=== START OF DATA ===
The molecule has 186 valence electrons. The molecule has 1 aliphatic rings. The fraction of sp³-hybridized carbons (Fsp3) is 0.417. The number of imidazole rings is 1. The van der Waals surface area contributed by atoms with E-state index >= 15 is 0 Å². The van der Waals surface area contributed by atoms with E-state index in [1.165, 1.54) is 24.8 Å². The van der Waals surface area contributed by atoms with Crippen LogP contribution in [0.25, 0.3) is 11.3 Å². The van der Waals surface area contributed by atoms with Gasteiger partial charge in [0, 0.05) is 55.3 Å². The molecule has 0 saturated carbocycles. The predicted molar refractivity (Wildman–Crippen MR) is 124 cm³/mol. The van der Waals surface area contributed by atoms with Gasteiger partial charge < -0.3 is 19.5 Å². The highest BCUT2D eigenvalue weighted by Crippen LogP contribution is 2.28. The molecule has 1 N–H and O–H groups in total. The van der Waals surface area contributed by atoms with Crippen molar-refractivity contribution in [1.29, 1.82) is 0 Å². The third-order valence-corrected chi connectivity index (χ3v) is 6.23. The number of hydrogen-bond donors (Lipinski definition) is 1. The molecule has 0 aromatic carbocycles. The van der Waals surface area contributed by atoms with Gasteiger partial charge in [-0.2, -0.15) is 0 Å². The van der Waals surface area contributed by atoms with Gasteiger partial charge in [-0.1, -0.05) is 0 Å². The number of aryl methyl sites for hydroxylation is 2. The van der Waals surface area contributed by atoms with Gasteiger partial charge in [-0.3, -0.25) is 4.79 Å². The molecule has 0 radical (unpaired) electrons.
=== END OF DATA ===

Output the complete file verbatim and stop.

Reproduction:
The molecule has 186 valence electrons. The molecule has 1 aliphatic rings. The fraction of sp³-hybridized carbons (Fsp3) is 0.417. The number of imidazole rings is 1. The van der Waals surface area contributed by atoms with E-state index >= 15 is 0 Å². The van der Waals surface area contributed by atoms with E-state index in [1.165, 1.54) is 24.8 Å². The van der Waals surface area contributed by atoms with Crippen LogP contribution in [0.25, 0.3) is 11.3 Å². The van der Waals surface area contributed by atoms with Gasteiger partial charge in [0, 0.05) is 55.3 Å². The molecule has 0 saturated carbocycles. The predicted molar refractivity (Wildman–Crippen MR) is 124 cm³/mol. The van der Waals surface area contributed by atoms with Gasteiger partial charge < -0.3 is 19.5 Å². The highest BCUT2D eigenvalue weighted by Crippen LogP contribution is 2.28. The molecule has 1 N–H and O–H groups in total. The van der Waals surface area contributed by atoms with Crippen molar-refractivity contribution in [1.29, 1.82) is 0 Å². The third-order valence-corrected chi connectivity index (χ3v) is 6.23. The number of hydrogen-bond donors (Lipinski definition) is 1. The molecule has 0 aromatic carbocycles. The van der Waals surface area contributed by atoms with Gasteiger partial charge in [-0.2, -0.15) is 0 Å². The van der Waals surface area contributed by atoms with Gasteiger partial charge in [-0.1, -0.05) is 0 Å². The number of aryl methyl sites for hydroxylation is 2. The van der Waals surface area contributed by atoms with Gasteiger partial charge in [-0.3, -0.25) is 4.79 Å². The molecule has 0 radical (unpaired) electrons.